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2014-15 Rink Wrap: Karl Alzner

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From Alzner to Wilson, we're taking a look at and grading the 2014-15 season for every player who laced 'em up for the Caps for a significant number of games during the campaign, with an eye towards 2015-16. First up, Karl Alzner.

Clyde Caplan

Japers' Rink Player Card (click for a hi-res version, and a glossary of terms used in this post can be found here; data via NHL.comwar-on-ice.comGeneral Fanager and Stats.HockeyAnalysis.com):

Alzner card

Alzner Pairs

Alzner usage

Alzner's Career Rolling Shot-Attempt (Corsi) -For Percentage:

Alzner Rolling CF

Alzner's HERO Chart (via Own The Puck):

Alzner HERO

Alzner's Past Seven Seasons (via Stats.HockeyAnalysis.com; click to enlarge):

Alzner HA

Key Stat: For a fifth-straight season, Alzner appeared in all 82 regular-season games, running his consecutive games played streak to 376. That's the third-longest streak in franchise history, trailing Bobby Carpenter's 422-game streak and John Carlson's current 378-game stretch.

Interesting Stat: Alzner scored three goals at Verizon Center over a 36-game span during the regular season, which is one more than he'd scored in his first 189 games at home.

The Good: Alzner set career highs in goals (five) and points (21) and tied his single-season best in assists (16) and plus/minus (+14) while bouncing back to the right side of 50% in both process- and results-focused metrics such as goals-for percentage and shot-based possession stats for the first time in years. His reduced responsibilities (as half of the team's second-pairing, and with under 20 minutes of ice time per night for the first time since he became an NHL regular) and new partner (Matt Niskanen) suited Alzner well, as the Caps saw 52% of the shots attempted go their way when Alzner and Niskanen were on the ice together at five-on-five. Alzner was active in the offensive zone in ways he's never been before, and both he and the Caps benefited from it.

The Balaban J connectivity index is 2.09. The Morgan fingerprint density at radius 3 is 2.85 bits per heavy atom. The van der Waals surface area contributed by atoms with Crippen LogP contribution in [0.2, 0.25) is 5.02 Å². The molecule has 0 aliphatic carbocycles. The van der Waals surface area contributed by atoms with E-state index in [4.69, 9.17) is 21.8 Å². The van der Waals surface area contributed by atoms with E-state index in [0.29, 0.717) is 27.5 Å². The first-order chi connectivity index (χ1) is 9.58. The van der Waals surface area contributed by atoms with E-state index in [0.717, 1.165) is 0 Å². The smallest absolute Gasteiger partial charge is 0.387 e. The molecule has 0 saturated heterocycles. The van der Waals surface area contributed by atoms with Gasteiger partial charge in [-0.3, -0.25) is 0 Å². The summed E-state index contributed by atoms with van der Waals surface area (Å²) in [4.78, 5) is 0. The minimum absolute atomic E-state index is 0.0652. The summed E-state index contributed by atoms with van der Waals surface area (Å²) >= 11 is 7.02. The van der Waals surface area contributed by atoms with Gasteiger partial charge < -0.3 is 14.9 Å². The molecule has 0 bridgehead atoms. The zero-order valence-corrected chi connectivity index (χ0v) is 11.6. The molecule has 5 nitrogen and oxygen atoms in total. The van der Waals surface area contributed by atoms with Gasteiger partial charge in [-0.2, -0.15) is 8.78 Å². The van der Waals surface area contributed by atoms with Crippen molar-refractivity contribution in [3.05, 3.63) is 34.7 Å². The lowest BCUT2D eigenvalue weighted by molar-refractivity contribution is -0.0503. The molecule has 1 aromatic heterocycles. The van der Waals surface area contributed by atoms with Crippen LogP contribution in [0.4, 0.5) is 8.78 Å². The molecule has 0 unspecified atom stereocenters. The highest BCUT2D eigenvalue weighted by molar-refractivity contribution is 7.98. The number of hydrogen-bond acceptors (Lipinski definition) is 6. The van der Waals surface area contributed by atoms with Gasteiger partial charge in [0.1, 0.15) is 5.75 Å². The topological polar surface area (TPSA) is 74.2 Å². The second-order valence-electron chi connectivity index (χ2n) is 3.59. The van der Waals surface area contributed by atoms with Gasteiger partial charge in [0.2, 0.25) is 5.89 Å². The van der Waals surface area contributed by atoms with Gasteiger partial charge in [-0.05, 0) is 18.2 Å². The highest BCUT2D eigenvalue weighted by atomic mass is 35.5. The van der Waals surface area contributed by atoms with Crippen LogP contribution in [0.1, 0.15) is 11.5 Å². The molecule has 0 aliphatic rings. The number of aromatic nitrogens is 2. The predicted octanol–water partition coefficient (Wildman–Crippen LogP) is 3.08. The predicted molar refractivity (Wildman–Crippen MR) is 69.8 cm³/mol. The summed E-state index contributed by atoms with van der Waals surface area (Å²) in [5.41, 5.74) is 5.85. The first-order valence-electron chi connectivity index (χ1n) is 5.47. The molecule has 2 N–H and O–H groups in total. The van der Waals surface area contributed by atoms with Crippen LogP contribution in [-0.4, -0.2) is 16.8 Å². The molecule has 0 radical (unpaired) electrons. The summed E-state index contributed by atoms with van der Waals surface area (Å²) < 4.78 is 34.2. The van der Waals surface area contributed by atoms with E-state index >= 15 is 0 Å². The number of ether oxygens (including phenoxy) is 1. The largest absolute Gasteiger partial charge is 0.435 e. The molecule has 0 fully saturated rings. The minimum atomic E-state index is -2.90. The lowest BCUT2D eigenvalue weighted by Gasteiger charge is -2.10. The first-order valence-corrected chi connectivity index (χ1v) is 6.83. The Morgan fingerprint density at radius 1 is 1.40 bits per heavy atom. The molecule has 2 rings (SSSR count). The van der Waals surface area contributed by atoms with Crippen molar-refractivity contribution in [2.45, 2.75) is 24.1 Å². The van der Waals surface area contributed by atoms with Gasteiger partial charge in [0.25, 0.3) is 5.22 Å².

Alzner was also good on the Caps' revamped penalty kill, posting the best shot-suppression numbers of the top-four defensemen, and getting commensurate results. Oh, and he wore sunglasses at the Winter Classic, which was pretty cool.

Alzner potted two goals in the first five games of the Caps' first-round series against the Islanders, and generally did a pretty good job in the playoffs. All-in-all, Barry Trotz and Todd Reirden were able to deliver what was probably Alzner's best pro season yet... with help from Alzner himself, of course.

The Bad: It's hard to know how much of Alzner's success this season was the result of his own improvements versus those that were made around him (i.e. better coaching schemes and personnel) coupled with easier assignments, especially when his five-on-five Corsi-for percentage when skating with someone other than Niskanen was a woeful 42.7% (in just 135 minutes). And for all the talk of Alzner's increased offense, his shot and attempt rates were actually down this year.

Alzner had a couple of particularly rough games in the playoffs (Game 1 against the Islanders and Game 4 against the Rangers leap to mind), and the season ended moments after a defensive-zone face-off resulting from one of Alzner's numerous icings, so that was less than ideal.

The Video:

This goal in Game 5 of the first round proved to be the eventual game-winner, and obviously a pivotal point in the series.

The Vote: Rate Alzner below on a scale of 1-10 (10 being the best) based on his performance relative to his potential and your expectations for the season - if he had the best year you could have imagined him having, give him a 10; if he more or less played as you expected he would, give him a 5 or a 6; if he had the worst year you could have imagined him having, give him a 1.

The Discussion: Last year, our "big question on Alzner" was whether or not he's a legitimate top-pairing defenseman on a team that aspires to be a contender, or if he slots in better in the second-pairing; it would seem that 2014-15 provided an answer. But is this as good as it gets for Alzner, or does the former lottery pick (who will be entering his eighth season in the fall) have what it takes to improve? What would it take for you to give him a "10" next year?

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